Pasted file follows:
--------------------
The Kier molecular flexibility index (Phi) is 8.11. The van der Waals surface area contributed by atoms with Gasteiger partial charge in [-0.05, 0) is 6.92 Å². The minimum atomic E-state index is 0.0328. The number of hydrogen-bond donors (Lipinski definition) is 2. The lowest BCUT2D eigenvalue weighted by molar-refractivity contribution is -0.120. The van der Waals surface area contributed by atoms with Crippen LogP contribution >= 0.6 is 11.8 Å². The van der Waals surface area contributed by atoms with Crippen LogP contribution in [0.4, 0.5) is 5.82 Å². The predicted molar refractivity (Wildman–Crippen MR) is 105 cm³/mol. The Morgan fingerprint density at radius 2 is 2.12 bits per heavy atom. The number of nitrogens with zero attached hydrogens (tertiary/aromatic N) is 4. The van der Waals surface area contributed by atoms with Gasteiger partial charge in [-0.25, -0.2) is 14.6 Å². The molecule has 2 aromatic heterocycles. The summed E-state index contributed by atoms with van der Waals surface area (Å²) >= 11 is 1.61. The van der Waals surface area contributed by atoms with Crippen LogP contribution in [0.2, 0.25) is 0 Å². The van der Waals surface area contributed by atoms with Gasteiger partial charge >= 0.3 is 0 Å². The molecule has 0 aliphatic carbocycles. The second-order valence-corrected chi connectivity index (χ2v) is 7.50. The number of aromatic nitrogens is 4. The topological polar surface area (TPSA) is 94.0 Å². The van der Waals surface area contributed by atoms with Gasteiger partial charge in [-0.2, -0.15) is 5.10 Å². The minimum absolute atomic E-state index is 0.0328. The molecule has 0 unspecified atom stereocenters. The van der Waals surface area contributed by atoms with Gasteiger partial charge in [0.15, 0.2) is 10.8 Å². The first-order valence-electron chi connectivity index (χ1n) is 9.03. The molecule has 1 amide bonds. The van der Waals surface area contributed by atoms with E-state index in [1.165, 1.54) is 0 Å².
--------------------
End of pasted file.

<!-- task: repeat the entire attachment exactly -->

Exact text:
The Kier molecular flexibility index (Phi) is 8.11. The van der Waals surface area contributed by atoms with Gasteiger partial charge in [-0.05, 0) is 6.92 Å². The minimum atomic E-state index is 0.0328. The number of hydrogen-bond donors (Lipinski definition) is 2. The lowest BCUT2D eigenvalue weighted by molar-refractivity contribution is -0.120. The van der Waals surface area contributed by atoms with Crippen LogP contribution >= 0.6 is 11.8 Å². The van der Waals surface area contributed by atoms with Crippen LogP contribution in [0.4, 0.5) is 5.82 Å². The predicted molar refractivity (Wildman–Crippen MR) is 105 cm³/mol. The Morgan fingerprint density at radius 2 is 2.12 bits per heavy atom. The number of nitrogens with zero attached hydrogens (tertiary/aromatic N) is 4. The van der Waals surface area contributed by atoms with Gasteiger partial charge in [-0.25, -0.2) is 14.6 Å². The molecule has 2 aromatic heterocycles. The summed E-state index contributed by atoms with van der Waals surface area (Å²) >= 11 is 1.61. The van der Waals surface area contributed by atoms with Crippen LogP contribution in [0.2, 0.25) is 0 Å². The van der Waals surface area contributed by atoms with Gasteiger partial charge >= 0.3 is 0 Å². The molecule has 0 aliphatic carbocycles. The second-order valence-corrected chi connectivity index (χ2v) is 7.50. The number of aromatic nitrogens is 4. The topological polar surface area (TPSA) is 94.0 Å². The van der Waals surface area contributed by atoms with Gasteiger partial charge in [-0.2, -0.15) is 5.10 Å². The minimum absolute atomic E-state index is 0.0328. The molecule has 0 unspecified atom stereocenters. The van der Waals surface area contributed by atoms with Gasteiger partial charge in [0.15, 0.2) is 10.8 Å². The first-order valence-electron chi connectivity index (χ1n) is 9.03. The molecule has 1 amide bonds. The van der Waals surface area contributed by atoms with E-state index in [1.165, 1.54) is 0 Å².